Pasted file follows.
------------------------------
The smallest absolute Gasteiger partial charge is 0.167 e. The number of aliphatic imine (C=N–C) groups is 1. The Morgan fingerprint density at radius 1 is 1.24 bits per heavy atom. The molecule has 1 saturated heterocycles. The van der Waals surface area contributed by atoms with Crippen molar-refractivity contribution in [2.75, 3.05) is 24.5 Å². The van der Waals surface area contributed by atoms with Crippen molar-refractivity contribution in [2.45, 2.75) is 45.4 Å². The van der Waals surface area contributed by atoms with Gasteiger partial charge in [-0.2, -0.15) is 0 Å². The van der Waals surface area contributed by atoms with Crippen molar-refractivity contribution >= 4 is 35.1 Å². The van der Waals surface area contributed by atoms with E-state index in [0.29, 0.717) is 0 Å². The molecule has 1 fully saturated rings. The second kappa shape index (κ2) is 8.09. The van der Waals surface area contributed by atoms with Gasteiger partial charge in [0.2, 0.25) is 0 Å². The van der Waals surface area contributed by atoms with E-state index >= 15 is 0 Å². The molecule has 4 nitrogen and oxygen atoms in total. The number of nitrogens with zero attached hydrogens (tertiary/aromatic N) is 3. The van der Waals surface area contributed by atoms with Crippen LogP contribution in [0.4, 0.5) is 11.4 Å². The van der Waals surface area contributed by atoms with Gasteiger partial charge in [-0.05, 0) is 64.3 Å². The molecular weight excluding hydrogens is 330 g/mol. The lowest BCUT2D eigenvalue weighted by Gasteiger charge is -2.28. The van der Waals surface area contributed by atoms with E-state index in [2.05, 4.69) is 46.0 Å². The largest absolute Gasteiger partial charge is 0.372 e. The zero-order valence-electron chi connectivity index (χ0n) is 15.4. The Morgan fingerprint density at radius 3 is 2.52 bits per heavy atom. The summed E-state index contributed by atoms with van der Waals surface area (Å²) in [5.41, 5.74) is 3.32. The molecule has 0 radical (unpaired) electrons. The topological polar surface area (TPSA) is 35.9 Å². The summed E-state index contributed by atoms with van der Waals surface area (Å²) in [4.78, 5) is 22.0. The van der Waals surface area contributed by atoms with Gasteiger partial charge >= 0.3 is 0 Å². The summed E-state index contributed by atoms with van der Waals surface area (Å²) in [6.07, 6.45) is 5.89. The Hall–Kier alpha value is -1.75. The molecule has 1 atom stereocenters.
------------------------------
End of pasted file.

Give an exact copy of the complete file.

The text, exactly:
The smallest absolute Gasteiger partial charge is 0.167 e. The number of aliphatic imine (C=N–C) groups is 1. The Morgan fingerprint density at radius 1 is 1.24 bits per heavy atom. The molecule has 1 saturated heterocycles. The van der Waals surface area contributed by atoms with Crippen molar-refractivity contribution in [2.75, 3.05) is 24.5 Å². The van der Waals surface area contributed by atoms with Crippen molar-refractivity contribution in [2.45, 2.75) is 45.4 Å². The van der Waals surface area contributed by atoms with Gasteiger partial charge in [-0.2, -0.15) is 0 Å². The van der Waals surface area contributed by atoms with Crippen molar-refractivity contribution >= 4 is 35.1 Å². The van der Waals surface area contributed by atoms with E-state index in [0.29, 0.717) is 0 Å². The molecule has 1 fully saturated rings. The second kappa shape index (κ2) is 8.09. The van der Waals surface area contributed by atoms with Gasteiger partial charge in [0.2, 0.25) is 0 Å². The van der Waals surface area contributed by atoms with E-state index >= 15 is 0 Å². The molecule has 4 nitrogen and oxygen atoms in total. The number of nitrogens with zero attached hydrogens (tertiary/aromatic N) is 3. The van der Waals surface area contributed by atoms with Crippen LogP contribution in [0.4, 0.5) is 11.4 Å². The van der Waals surface area contributed by atoms with Gasteiger partial charge in [-0.05, 0) is 64.3 Å². The molecular weight excluding hydrogens is 330 g/mol. The lowest BCUT2D eigenvalue weighted by Gasteiger charge is -2.28. The van der Waals surface area contributed by atoms with E-state index in [2.05, 4.69) is 46.0 Å². The largest absolute Gasteiger partial charge is 0.372 e. The zero-order valence-electron chi connectivity index (χ0n) is 15.4. The Morgan fingerprint density at radius 3 is 2.52 bits per heavy atom. The summed E-state index contributed by atoms with van der Waals surface area (Å²) in [5.41, 5.74) is 3.32. The molecule has 0 radical (unpaired) electrons. The topological polar surface area (TPSA) is 35.9 Å². The summed E-state index contributed by atoms with van der Waals surface area (Å²) in [4.78, 5) is 22.0. The van der Waals surface area contributed by atoms with Gasteiger partial charge >= 0.3 is 0 Å². The summed E-state index contributed by atoms with van der Waals surface area (Å²) in [6.07, 6.45) is 5.89. The Hall–Kier alpha value is -1.75. The molecule has 1 atom stereocenters.